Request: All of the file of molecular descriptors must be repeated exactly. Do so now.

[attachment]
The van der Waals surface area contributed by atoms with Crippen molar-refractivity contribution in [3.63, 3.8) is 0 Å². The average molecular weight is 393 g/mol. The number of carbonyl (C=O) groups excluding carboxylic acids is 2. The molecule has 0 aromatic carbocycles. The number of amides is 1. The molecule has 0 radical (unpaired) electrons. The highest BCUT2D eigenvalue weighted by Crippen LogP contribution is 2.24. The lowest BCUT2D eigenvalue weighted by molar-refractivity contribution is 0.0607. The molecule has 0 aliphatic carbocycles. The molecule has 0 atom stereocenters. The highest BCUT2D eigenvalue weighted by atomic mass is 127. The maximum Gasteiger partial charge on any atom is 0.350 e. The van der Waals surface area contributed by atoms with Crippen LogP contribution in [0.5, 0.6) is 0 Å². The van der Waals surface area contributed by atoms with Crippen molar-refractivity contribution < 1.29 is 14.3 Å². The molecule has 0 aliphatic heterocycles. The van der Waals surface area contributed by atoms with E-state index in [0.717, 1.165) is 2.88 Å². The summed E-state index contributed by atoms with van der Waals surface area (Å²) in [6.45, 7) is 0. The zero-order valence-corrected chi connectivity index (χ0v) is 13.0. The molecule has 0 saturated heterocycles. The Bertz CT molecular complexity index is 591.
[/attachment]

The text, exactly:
The van der Waals surface area contributed by atoms with Crippen molar-refractivity contribution in [3.63, 3.8) is 0 Å². The average molecular weight is 393 g/mol. The number of carbonyl (C=O) groups excluding carboxylic acids is 2. The molecule has 0 aromatic carbocycles. The number of amides is 1. The molecule has 0 radical (unpaired) electrons. The highest BCUT2D eigenvalue weighted by Crippen LogP contribution is 2.24. The lowest BCUT2D eigenvalue weighted by molar-refractivity contribution is 0.0607. The molecule has 0 aliphatic carbocycles. The molecule has 0 atom stereocenters. The highest BCUT2D eigenvalue weighted by atomic mass is 127. The maximum Gasteiger partial charge on any atom is 0.350 e. The van der Waals surface area contributed by atoms with Crippen LogP contribution in [0.5, 0.6) is 0 Å². The van der Waals surface area contributed by atoms with Crippen molar-refractivity contribution < 1.29 is 14.3 Å². The molecule has 0 aliphatic heterocycles. The van der Waals surface area contributed by atoms with E-state index in [0.717, 1.165) is 2.88 Å². The summed E-state index contributed by atoms with van der Waals surface area (Å²) in [6.45, 7) is 0. The zero-order valence-corrected chi connectivity index (χ0v) is 13.0. The molecule has 0 saturated heterocycles. The Bertz CT molecular complexity index is 591.